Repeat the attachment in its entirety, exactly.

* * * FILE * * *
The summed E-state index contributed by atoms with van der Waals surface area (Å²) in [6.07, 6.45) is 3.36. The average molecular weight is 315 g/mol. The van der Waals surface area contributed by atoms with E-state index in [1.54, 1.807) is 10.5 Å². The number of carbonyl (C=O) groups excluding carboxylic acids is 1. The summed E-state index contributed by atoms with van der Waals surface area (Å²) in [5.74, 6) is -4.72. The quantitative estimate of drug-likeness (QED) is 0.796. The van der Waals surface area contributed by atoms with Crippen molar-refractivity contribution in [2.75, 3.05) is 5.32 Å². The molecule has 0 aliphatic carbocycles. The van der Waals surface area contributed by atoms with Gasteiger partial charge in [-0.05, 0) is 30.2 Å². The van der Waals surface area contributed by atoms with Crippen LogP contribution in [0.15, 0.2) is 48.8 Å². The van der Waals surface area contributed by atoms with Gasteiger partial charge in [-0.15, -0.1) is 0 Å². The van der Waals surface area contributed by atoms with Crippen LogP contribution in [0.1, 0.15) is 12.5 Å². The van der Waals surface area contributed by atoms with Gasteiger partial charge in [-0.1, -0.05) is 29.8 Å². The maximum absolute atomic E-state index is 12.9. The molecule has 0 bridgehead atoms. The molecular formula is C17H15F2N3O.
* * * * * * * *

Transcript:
The summed E-state index contributed by atoms with van der Waals surface area (Å²) in [6.07, 6.45) is 3.36. The average molecular weight is 315 g/mol. The van der Waals surface area contributed by atoms with E-state index in [1.54, 1.807) is 10.5 Å². The number of carbonyl (C=O) groups excluding carboxylic acids is 1. The summed E-state index contributed by atoms with van der Waals surface area (Å²) in [5.74, 6) is -4.72. The quantitative estimate of drug-likeness (QED) is 0.796. The van der Waals surface area contributed by atoms with Crippen molar-refractivity contribution in [2.75, 3.05) is 5.32 Å². The molecule has 0 aliphatic carbocycles. The van der Waals surface area contributed by atoms with Gasteiger partial charge in [-0.05, 0) is 30.2 Å². The van der Waals surface area contributed by atoms with Crippen LogP contribution in [0.15, 0.2) is 48.8 Å². The van der Waals surface area contributed by atoms with Gasteiger partial charge in [-0.15, -0.1) is 0 Å². The van der Waals surface area contributed by atoms with Crippen LogP contribution in [0.1, 0.15) is 12.5 Å². The van der Waals surface area contributed by atoms with Gasteiger partial charge in [-0.1, -0.05) is 29.8 Å². The maximum absolute atomic E-state index is 12.9. The molecule has 0 bridgehead atoms. The molecular formula is C17H15F2N3O.